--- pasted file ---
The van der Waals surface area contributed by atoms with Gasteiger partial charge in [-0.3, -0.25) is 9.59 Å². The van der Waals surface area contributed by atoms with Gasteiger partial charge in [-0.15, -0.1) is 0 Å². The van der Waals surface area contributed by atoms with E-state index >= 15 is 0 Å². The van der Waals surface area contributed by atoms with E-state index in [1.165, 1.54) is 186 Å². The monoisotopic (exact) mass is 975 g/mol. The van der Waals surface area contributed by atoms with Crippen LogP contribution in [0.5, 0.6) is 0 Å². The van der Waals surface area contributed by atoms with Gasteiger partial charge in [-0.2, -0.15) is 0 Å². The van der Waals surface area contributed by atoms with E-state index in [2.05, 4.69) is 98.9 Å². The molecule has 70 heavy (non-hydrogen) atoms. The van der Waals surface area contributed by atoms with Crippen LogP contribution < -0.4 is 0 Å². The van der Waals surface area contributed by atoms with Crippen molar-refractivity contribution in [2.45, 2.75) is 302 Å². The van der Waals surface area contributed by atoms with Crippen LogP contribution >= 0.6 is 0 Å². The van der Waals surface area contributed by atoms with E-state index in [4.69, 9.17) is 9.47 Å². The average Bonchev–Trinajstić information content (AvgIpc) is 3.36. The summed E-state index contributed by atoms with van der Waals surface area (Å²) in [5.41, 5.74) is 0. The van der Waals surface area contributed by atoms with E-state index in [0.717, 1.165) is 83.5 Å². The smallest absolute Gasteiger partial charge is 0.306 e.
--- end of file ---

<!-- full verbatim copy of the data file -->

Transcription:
The van der Waals surface area contributed by atoms with Gasteiger partial charge in [-0.3, -0.25) is 9.59 Å². The van der Waals surface area contributed by atoms with Gasteiger partial charge in [-0.15, -0.1) is 0 Å². The van der Waals surface area contributed by atoms with E-state index >= 15 is 0 Å². The van der Waals surface area contributed by atoms with E-state index in [1.165, 1.54) is 186 Å². The monoisotopic (exact) mass is 975 g/mol. The van der Waals surface area contributed by atoms with Crippen LogP contribution in [0.5, 0.6) is 0 Å². The van der Waals surface area contributed by atoms with Gasteiger partial charge in [-0.2, -0.15) is 0 Å². The van der Waals surface area contributed by atoms with E-state index in [2.05, 4.69) is 98.9 Å². The molecule has 70 heavy (non-hydrogen) atoms. The van der Waals surface area contributed by atoms with Crippen LogP contribution < -0.4 is 0 Å². The van der Waals surface area contributed by atoms with Crippen molar-refractivity contribution in [2.45, 2.75) is 302 Å². The van der Waals surface area contributed by atoms with Crippen LogP contribution >= 0.6 is 0 Å². The van der Waals surface area contributed by atoms with E-state index in [4.69, 9.17) is 9.47 Å². The average Bonchev–Trinajstić information content (AvgIpc) is 3.36. The summed E-state index contributed by atoms with van der Waals surface area (Å²) in [5.41, 5.74) is 0. The van der Waals surface area contributed by atoms with E-state index in [0.717, 1.165) is 83.5 Å². The smallest absolute Gasteiger partial charge is 0.306 e.